In a study from the Baylor College of Medicine, scientists found a way to determine who will respond best to ketamine for severe depression.
While most patients did benefit from the drug, about one-third experienced a “rapid improvement” in their depression symptoms.
The team found that severely depressed people with a history of childhood trauma may have a better likelihood of a rapid and robust response to ketamine.
Ketamine has been seen as a wonder drug for some folks with hard-to-treat depression.
In 2019, the U.S. Food and Drug Administration approved a ketamine derivative called esketamine (Spravato) for depression that has failed to respond to at least two conventional antidepressants.
Given as a nasal spray, esketamine is different from ketamine, which is an injectable anesthetic that can have mind-altering effects.
In the current study, researchers tested nearly 300 people with major depression who were treated with three infusions of ketamine. Participants were 40 years old, on average, and most were men.
They had not responded to at least two antidepressants in the past. Mood changes were measured using a standardized depression scale over six clinic visits.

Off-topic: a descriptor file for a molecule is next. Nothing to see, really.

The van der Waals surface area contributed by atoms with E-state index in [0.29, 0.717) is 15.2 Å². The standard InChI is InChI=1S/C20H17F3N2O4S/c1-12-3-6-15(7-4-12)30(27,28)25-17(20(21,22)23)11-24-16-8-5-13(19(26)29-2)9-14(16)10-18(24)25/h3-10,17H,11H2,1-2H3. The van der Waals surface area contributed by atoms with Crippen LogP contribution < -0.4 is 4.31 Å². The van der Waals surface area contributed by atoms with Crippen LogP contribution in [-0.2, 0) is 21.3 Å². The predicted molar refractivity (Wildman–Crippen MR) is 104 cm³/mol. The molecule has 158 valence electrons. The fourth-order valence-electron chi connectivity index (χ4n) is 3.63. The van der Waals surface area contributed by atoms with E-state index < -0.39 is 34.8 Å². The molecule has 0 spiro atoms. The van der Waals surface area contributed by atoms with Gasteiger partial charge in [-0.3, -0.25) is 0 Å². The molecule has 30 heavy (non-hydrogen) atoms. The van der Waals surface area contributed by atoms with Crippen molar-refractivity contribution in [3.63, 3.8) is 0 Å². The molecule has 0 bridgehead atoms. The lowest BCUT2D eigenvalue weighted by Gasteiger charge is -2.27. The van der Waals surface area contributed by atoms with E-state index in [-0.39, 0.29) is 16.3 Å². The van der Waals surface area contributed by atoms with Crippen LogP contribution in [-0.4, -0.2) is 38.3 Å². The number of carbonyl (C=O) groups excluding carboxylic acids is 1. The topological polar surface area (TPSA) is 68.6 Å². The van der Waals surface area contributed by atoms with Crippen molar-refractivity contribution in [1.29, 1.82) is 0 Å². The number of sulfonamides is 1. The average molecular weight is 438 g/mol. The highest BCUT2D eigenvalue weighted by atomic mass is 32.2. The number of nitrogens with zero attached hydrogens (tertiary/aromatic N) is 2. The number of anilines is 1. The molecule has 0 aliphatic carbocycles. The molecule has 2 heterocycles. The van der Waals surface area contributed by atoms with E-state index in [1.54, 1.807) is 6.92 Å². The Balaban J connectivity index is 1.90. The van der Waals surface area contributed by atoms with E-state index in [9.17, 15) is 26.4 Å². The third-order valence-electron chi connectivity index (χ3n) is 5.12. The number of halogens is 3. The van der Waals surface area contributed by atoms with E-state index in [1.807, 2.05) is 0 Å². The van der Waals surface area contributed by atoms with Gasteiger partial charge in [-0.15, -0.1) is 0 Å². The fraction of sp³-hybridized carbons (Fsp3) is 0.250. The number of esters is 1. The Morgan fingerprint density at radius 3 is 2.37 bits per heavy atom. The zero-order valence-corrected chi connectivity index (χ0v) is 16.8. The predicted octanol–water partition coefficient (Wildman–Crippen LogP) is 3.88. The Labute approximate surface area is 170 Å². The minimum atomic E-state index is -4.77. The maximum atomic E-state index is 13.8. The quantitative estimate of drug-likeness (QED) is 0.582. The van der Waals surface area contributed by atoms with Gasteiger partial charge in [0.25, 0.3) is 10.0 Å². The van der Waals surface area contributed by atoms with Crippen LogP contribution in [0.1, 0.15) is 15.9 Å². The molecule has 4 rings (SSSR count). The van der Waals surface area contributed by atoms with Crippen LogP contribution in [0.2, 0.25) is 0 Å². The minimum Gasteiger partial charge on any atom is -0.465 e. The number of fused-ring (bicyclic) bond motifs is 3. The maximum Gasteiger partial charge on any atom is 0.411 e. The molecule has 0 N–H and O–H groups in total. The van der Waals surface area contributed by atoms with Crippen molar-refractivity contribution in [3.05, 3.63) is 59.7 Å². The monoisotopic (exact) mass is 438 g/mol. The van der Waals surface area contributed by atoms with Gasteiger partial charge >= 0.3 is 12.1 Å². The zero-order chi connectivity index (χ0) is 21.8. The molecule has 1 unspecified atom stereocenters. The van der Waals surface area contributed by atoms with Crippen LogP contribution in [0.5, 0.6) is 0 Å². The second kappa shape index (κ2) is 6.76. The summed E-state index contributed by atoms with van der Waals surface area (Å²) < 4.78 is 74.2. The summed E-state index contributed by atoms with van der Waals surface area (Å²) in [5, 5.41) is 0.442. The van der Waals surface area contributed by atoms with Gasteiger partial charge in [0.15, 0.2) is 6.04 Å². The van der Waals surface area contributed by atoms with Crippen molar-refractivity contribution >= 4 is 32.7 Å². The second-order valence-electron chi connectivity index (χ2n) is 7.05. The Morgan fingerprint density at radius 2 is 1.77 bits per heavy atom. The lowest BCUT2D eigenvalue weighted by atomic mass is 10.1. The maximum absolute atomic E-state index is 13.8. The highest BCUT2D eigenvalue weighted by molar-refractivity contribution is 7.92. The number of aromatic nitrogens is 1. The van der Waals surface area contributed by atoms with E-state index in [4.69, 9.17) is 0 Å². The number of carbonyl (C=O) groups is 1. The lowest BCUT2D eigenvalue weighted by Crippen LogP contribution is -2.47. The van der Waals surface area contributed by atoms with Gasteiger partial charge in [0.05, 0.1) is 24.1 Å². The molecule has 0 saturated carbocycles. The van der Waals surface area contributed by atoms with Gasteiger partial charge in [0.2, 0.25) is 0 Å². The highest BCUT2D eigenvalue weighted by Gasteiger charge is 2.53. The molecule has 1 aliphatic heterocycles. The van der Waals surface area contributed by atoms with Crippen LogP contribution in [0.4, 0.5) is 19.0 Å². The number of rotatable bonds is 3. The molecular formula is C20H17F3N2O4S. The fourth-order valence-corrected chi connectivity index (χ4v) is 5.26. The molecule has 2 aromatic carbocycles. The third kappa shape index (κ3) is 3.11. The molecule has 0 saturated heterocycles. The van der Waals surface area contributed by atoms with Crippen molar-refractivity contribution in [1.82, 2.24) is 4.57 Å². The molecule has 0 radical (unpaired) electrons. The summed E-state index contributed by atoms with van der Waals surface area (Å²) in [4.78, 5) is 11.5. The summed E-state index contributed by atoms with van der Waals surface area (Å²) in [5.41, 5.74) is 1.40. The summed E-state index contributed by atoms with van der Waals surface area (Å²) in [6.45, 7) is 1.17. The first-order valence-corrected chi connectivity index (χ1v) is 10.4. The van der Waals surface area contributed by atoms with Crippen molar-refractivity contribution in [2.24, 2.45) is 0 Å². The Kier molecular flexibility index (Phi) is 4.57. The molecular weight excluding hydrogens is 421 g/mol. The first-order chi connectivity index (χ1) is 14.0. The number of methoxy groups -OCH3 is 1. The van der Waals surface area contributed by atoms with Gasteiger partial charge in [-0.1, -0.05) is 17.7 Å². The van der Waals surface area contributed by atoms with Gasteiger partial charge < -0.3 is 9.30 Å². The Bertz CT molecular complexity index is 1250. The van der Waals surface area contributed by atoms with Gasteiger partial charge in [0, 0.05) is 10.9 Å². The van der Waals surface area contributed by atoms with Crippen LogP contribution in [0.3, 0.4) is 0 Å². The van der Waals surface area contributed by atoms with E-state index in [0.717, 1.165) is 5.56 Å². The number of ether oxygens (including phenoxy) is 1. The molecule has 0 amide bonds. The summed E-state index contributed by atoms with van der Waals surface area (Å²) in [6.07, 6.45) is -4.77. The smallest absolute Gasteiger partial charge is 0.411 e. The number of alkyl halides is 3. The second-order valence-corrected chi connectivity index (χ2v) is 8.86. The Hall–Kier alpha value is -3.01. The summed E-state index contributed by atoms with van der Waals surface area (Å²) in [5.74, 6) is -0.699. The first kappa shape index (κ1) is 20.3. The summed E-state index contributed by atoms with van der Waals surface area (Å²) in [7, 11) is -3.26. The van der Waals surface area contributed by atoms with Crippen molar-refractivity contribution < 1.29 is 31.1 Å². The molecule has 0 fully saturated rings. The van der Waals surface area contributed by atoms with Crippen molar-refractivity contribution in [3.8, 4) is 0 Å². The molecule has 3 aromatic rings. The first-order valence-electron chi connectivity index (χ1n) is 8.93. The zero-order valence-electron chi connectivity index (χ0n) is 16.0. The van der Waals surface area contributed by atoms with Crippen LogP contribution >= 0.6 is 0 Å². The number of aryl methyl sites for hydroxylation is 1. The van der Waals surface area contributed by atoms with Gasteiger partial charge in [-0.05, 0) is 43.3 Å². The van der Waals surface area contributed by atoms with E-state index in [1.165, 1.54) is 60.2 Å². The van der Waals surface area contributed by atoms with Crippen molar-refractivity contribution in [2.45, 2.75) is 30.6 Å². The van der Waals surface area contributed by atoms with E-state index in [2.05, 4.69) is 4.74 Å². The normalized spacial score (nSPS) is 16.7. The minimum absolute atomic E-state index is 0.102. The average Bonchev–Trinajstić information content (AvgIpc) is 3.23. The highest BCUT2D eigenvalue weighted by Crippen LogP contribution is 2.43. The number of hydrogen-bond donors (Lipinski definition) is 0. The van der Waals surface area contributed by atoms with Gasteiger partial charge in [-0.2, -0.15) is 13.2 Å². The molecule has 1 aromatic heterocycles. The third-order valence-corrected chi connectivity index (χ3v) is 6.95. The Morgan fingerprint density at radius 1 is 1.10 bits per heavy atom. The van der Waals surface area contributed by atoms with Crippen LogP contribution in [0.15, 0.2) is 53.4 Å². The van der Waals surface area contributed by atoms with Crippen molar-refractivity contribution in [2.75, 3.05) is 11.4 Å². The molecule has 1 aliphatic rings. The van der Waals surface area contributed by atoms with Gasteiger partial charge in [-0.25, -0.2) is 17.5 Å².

Among the study group, three distinct patterns of response to ketamine were found.
One group was severely depressed before treatment but experienced a rapid and significant symptom improvement.
A second severely depressed group received a minimal benefit, and the third group—which was less depressed than the other two before treatment—experienced a more gradual improvement in depression symptoms.
People with severe depression who reported a history of childhood abuse and trauma were among the most likely to respond quickly and robustly to ketamine.
The team says how past trauma affects the response to ketamine isn’t fully understood, but sensitization may play a role. Sensitization occurs when a person is exposed to a stimulus and grows more sensitive to it over time.
Ketamine may work well for some depressed individuals because the drug blocks the effects of sensitization. Ketamine may work as a barrier to prevent whatever stimulus is triggering the depression from having its effects.
Numerous studies have shown that ketamine infusions delivered in controlled environments by medical professionals are safe and not addictive.
If you care about depression, please read studies that vegetarian diet may increase your depression risk, and Vitamin D could help reduce depression symptoms.
For more information about mental health, please see the recent study about the key to depression recovery, and the MIND diet could improve cognitive health in older people.
The study was conducted by Brittany O’Brien et al and published in the Journal of Affective Disorders.
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